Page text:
All too often, our default position is to think about our organisational silo first, and people’s outcomes second. Organisations can more easily measure progress by way of changes to structures, systems, processes and budgets, rather than by how many people are now enjoying better lives. There is still a long way to go in tackling people’s expectations and behaviours – including those of staff, of service users, and of us all.  


So there’s a lot still to do. We need to dissolve the silo mentality that pervades many of our health and social care services in Wales. We need to recognise that mental and physical health are intrinsically linked, and design services accordingly. We need to ensure that young people who have their education interrupted through poor mental health or mental illness return back into education as soon as possible. We need to ensure that people who experience poor mental health or mental illness receive care and treatment as soon as possible and return to employment, or training, or education, or volunteering. We need to improve the quality of life of those with dementia, and those who support them. We need to focus on the ultimate objective – our health and wellbeing.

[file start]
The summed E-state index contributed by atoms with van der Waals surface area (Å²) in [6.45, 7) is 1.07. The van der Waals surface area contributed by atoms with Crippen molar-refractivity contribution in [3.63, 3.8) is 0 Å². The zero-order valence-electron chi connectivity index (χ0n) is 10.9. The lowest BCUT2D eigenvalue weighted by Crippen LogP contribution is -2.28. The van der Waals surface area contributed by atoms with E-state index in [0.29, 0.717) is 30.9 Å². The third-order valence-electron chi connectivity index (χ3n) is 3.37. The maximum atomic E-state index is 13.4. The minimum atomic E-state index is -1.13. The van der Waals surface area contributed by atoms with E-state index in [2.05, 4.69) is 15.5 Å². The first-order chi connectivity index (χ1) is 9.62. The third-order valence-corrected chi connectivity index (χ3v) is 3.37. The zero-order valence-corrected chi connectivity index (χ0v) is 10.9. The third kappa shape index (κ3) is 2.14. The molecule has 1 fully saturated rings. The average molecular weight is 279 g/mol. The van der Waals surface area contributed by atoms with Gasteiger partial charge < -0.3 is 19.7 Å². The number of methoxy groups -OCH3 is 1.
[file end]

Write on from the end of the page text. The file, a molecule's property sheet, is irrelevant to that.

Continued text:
In this way, hopefully, we will see that that having good health means both psychological and physical health. We will genuinely have ‘parity of esteem’.



Peter Martin is Senior Policy Advisor at Hafal, the Mental Health Charity. Professor Marcus Longley is Professor of Applied Health Policy at the University of South Wales and Director of the Welsh Institute for Health and Social Care. He is also Vice Chair of Cardiff and Vale University Health Board, but writes here in a personal capacity.